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Tomasz Stanko The Soul of Things Review

Album. Released 6 January 2002.  

BBC Review

Stanko's writing throughout is exquisite...

John Eyles 2002

With his last few ECM albums, Tomasz Stanko has been on a roll, consistently producing jazz of the very highest standard. Albums such as Leonia, Litania and From the Green Hill were recorded with a variable cast, including such well-known names as Bobo Stenson, Tony Oxley, John Surman and Terje Rypdal. Here, by contrast, Stanko has decided to feature the young Polish rhythm section with whom he has played since 1994 - Marcin Wasilewski on piano, Slawomir Kurkiewicz on bass and Michal Miskiewicz on drums. The results are the equal of any of those earlier albums, maintaining their level of creativity and surpassing them in the beauty of the music.

Even now, after eight years experience with Stanko, the band members are still only in their mid-twenties, but they play together with an ease and understanding of each other that make age irrelevant. They know Stanko's music intimately (what Polish jazz musician doesn't?) and their understated playing provides a sympathetic setting for him.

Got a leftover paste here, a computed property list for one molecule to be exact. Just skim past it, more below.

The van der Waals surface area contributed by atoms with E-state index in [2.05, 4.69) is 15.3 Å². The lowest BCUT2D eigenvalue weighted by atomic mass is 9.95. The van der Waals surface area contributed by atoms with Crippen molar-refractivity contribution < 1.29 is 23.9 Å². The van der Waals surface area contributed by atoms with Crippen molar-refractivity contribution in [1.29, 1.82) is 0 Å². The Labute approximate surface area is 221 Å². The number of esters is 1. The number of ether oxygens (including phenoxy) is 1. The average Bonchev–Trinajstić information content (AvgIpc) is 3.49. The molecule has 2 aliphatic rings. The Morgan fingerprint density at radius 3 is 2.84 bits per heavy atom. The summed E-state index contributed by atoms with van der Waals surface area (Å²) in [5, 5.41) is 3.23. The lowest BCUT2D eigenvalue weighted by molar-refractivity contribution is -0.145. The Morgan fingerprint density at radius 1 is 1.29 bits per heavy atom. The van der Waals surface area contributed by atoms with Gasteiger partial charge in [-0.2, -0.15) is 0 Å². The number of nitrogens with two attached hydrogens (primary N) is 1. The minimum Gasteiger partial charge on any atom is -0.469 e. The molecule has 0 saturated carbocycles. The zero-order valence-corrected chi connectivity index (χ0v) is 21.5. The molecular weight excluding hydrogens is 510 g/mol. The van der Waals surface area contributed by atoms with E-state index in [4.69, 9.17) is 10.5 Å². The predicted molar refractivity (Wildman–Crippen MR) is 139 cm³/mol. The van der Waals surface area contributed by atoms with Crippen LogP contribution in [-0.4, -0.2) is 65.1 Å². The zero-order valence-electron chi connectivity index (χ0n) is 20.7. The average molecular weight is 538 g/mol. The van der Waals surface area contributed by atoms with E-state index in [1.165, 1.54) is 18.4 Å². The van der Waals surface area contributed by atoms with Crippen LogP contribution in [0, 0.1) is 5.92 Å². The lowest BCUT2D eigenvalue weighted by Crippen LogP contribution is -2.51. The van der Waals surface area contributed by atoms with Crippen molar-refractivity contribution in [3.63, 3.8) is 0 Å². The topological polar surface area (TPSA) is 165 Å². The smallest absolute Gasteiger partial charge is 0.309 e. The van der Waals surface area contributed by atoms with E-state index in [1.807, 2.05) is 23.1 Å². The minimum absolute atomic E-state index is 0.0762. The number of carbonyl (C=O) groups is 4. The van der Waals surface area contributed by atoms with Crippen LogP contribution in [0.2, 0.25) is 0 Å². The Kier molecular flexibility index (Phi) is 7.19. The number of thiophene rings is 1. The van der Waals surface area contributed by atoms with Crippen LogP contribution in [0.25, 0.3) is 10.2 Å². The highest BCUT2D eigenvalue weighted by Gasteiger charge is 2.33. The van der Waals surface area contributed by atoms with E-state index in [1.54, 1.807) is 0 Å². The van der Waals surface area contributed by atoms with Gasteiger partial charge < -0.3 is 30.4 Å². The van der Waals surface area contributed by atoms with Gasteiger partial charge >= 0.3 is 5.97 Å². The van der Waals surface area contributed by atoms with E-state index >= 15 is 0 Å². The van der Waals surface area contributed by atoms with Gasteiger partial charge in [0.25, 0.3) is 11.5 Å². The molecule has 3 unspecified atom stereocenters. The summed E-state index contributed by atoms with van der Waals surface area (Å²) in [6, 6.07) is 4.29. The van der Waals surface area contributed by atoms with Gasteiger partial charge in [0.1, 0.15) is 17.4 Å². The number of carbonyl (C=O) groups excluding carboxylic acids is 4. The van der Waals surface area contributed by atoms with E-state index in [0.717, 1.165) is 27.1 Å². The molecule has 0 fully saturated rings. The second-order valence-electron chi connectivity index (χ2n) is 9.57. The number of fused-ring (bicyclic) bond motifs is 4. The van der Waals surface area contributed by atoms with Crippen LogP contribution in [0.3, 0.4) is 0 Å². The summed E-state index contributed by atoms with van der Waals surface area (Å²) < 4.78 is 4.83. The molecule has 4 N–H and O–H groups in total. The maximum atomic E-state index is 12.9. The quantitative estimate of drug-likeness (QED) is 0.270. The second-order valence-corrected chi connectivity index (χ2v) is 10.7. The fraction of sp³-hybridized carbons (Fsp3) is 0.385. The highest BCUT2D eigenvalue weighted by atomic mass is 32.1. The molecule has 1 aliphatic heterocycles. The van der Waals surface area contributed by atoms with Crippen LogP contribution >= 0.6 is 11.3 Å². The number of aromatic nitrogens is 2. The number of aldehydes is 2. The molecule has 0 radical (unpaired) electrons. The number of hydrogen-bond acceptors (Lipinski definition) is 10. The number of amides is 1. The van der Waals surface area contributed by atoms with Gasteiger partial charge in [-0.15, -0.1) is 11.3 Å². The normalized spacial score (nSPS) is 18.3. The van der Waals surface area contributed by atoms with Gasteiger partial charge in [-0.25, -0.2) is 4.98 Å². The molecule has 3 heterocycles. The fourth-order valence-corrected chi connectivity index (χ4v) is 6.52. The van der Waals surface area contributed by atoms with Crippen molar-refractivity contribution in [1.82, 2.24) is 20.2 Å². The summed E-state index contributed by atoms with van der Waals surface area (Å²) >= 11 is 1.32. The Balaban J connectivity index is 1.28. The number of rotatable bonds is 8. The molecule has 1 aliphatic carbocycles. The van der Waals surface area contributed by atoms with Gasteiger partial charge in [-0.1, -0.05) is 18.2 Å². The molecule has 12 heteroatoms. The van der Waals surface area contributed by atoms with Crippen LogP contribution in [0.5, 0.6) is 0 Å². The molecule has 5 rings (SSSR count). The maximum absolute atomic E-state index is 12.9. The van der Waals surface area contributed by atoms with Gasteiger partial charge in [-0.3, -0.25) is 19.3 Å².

Stanko's trumpet playing has long attracted comparisons with Miles Davis. If anything, those comparisons are more valid than ever here. A defining characteristic of Miles' music was his use of space and dramatic pauses; what he chose to leave out was more important than what he chose to put in, both in his own playing and in that of his bands. Exactly the same is true of this band's music; it has a beautiful simplicity and economy about it. When one isolates the contributions of individuals, they can sound sparse and overly impressionistic; when one listens to the totality, all the pieces fit together and it makes perfect sense, with the whole being far greater than the sum of the parts.

The album takes the form of an extended composition in thirteen separate parts ("variations"), the longest lasting only just over eight minutes. The pieces have a consistency of tempo, sound and mood that gives the album an overarching unity. To be fully appreciated, the album needs to be heard in its entirety (but if you need to sample one piece, try "Variation VII"). Stanko's writing throughout is exquisite - full of melody, soul and allusions to past work. Highly recommended.

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